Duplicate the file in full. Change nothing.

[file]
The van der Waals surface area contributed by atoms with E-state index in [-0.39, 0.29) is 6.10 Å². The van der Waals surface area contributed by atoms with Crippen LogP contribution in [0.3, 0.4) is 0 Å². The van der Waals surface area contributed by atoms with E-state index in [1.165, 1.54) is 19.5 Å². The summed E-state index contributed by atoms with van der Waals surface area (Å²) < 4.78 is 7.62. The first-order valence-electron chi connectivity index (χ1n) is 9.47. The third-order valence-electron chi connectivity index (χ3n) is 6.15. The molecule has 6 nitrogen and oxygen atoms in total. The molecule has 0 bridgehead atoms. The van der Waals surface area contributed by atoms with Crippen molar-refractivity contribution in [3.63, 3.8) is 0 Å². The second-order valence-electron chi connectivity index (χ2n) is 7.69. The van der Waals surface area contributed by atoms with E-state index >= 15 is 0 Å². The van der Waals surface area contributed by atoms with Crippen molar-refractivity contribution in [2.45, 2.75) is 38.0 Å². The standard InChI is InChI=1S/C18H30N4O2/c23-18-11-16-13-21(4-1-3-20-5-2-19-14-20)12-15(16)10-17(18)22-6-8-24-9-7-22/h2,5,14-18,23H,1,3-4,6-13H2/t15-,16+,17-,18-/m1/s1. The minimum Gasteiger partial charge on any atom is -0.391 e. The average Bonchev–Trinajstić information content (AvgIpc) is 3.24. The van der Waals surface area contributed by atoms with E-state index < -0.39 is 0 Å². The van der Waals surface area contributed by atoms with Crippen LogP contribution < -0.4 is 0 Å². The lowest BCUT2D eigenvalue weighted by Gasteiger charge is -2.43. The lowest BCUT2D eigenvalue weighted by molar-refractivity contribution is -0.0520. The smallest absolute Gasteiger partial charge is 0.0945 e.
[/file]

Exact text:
The van der Waals surface area contributed by atoms with E-state index in [-0.39, 0.29) is 6.10 Å². The van der Waals surface area contributed by atoms with Crippen LogP contribution in [0.3, 0.4) is 0 Å². The van der Waals surface area contributed by atoms with E-state index in [1.165, 1.54) is 19.5 Å². The summed E-state index contributed by atoms with van der Waals surface area (Å²) < 4.78 is 7.62. The first-order valence-electron chi connectivity index (χ1n) is 9.47. The third-order valence-electron chi connectivity index (χ3n) is 6.15. The molecule has 6 nitrogen and oxygen atoms in total. The molecule has 0 bridgehead atoms. The van der Waals surface area contributed by atoms with Crippen molar-refractivity contribution in [3.63, 3.8) is 0 Å². The second-order valence-electron chi connectivity index (χ2n) is 7.69. The van der Waals surface area contributed by atoms with E-state index >= 15 is 0 Å². The van der Waals surface area contributed by atoms with Crippen molar-refractivity contribution in [2.45, 2.75) is 38.0 Å². The standard InChI is InChI=1S/C18H30N4O2/c23-18-11-16-13-21(4-1-3-20-5-2-19-14-20)12-15(16)10-17(18)22-6-8-24-9-7-22/h2,5,14-18,23H,1,3-4,6-13H2/t15-,16+,17-,18-/m1/s1. The minimum Gasteiger partial charge on any atom is -0.391 e. The average Bonchev–Trinajstić information content (AvgIpc) is 3.24. The van der Waals surface area contributed by atoms with E-state index < -0.39 is 0 Å². The van der Waals surface area contributed by atoms with Crippen LogP contribution < -0.4 is 0 Å². The lowest BCUT2D eigenvalue weighted by Gasteiger charge is -2.43. The lowest BCUT2D eigenvalue weighted by molar-refractivity contribution is -0.0520. The smallest absolute Gasteiger partial charge is 0.0945 e.